Category Archives: Belfast 2017

I’m the King of the world!

If your only knowledge of the Titanic story is through Leonardo Di Caprio and Kate Winslet, you’ve a lot to learn. I’ll confess now, I’ve never seen the film. And nor did I really know much about the doomed ship. Five years ago, and at a cost of £77 million, the Titanic Belfast opened on the site of the slipway from where she was launched. And it’s pretty hard to miss it.

I’ve been to a fair few “tribute” museums over the years, and a lot of the time they’re simply too overwhelming to take everything in. For instance, Nahville’s Country Music Hall of Fame is so crammed with stories and memorabilia, it’s almost too difficult to recall a single thing I saw. The difference here, of course, is there’s one central story.

Although there’s a lot to digest, the history of Belfast’s rich industrial heritage is told well, and much of the exhbition is given over to the Titanic’s construction at the Harland  and Wolf shipyard. Titanic Belfast is billed as an experience rather than a museum – and the most bizarre experience comes in the form of a ghost-train like ride through the shipyard’s workings. The small cars are lifted and lowered up, down and around – it’s clear that this is where a lot of that £77 million went.

Sadly there’s no full size replica of the Titanic, but there is the tug boat Nomadic, resting in a dry dock nearby – and giving you a small insight into life on board – complete with a hologram of a snotty French bar tender.

Back in the city centre, there’s a massive range of shops, many housed in historic buildings. Who knew that Primark could look so classy?

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Posted by on January 26, 2017 in Belfast 2017, Travel Stuff


A warm welcome in a Windy City

“The weather’s pretty good but there’s a still southerly breeze blowing – so the final approach might be a bit choppy.”

When a pilot is so specific, you know it’s going to be a rough landing. Fortunately, we’re flying on a smallish properllor plane, so we feel every last jolt as we descend into George Best Belfast City Airport. It’s the kind of staggering home he’d probably have approved of.

That said, it had been pretty much smooth sailing for the journey so far. I’ve made a note to book more afternoon flights in the future, having printed off my boarding card and cleared security at East Midlands Airport in about 15 minutes. This is something of a personal best – at busy times it can take over an hour.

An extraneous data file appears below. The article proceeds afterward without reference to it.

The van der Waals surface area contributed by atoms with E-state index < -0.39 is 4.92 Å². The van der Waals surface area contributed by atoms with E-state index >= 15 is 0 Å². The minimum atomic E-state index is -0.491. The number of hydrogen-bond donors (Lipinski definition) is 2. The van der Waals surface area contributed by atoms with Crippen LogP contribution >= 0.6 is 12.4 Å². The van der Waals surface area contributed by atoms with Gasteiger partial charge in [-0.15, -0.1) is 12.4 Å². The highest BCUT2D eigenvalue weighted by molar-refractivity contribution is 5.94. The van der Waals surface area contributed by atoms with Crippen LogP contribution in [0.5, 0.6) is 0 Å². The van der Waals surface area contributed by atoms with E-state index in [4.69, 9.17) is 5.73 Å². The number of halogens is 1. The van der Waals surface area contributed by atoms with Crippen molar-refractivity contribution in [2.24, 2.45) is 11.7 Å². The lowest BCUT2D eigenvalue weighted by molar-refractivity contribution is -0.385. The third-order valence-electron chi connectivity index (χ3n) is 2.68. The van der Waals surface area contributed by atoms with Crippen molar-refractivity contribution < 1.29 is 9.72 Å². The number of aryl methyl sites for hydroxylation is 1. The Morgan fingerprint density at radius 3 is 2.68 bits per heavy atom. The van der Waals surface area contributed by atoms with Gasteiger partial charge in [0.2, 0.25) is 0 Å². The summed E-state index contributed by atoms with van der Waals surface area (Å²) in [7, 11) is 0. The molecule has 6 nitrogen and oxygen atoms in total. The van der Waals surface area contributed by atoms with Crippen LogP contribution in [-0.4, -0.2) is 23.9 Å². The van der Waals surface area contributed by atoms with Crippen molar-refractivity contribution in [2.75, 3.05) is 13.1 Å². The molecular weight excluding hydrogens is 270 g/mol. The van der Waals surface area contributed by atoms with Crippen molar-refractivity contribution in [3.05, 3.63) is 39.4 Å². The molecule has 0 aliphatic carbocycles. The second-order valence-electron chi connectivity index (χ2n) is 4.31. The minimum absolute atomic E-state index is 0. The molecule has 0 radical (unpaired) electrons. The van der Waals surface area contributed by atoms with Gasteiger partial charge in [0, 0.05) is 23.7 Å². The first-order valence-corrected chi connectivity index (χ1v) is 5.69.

So I’m pleased to be on the ground, and with the brisk southerly blowing my eardrums out, I can just about hear the woman at the bus stop, who’s just heard there’s been a major crash on the link road, and “the whole of Belfast is gridlocked”. She wasn’t wrong. Over an hour later a packed bus is crawling through the city centre. But what a pretty sight it is.

This is City Hall. Built in 1906, a centrepiece of civic pride, and home to Belfast City Council. I always think it’s a good sign of a place that makes an effort to light up public buildings. And there are free daily tours. But right now it’s time to substitute public buildings for public houses. And this one has its own personalised doors for customers.

The Crown on Great Victoria Street is probably the best known in Belfast. Its lovingly (and expensively) restored features are considered so important that the building was acquired by The National Trust. Midweek, and the bar slowly starts filling up, the air filled with a whole host of European accents and languages.

High class whiskies could almost be the name for a band, and my primary reason for visiting is to see as much live music as possible. Various websites list The Garrick on Chchester Street as a good bet for a Wednesday, though when I get there the crowd is engrossed with a football match. I ask the bar tender when the music session is likely to start, getting a typically Iridsh reply of “Sure, it’ll be on anytime – as soon as the turn arrives.”

It turns out that the turn is, in fact, four traditional musicians complete with flute, pipes a guitar and a drum. These small sessions happen almost every night in towns and cities across Ireland. The key word is “informal”. Although the customers clearly enjoy the performance, there’s almost no acknowledgement of the band at all. Loud conversations continue all around, mostly about Donald Trump, or, in the case of the very drunk youngsters across the bar, how many Jaegerbombs to order.

But what do the kids know? Guinness is clearly the order of choice, though other drinks are on offer with a definite hierarchy that could also be the first line of a racist joke.

I may save the tastings for a different night.

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Posted by on January 26, 2017 in Belfast 2017, Travel Stuff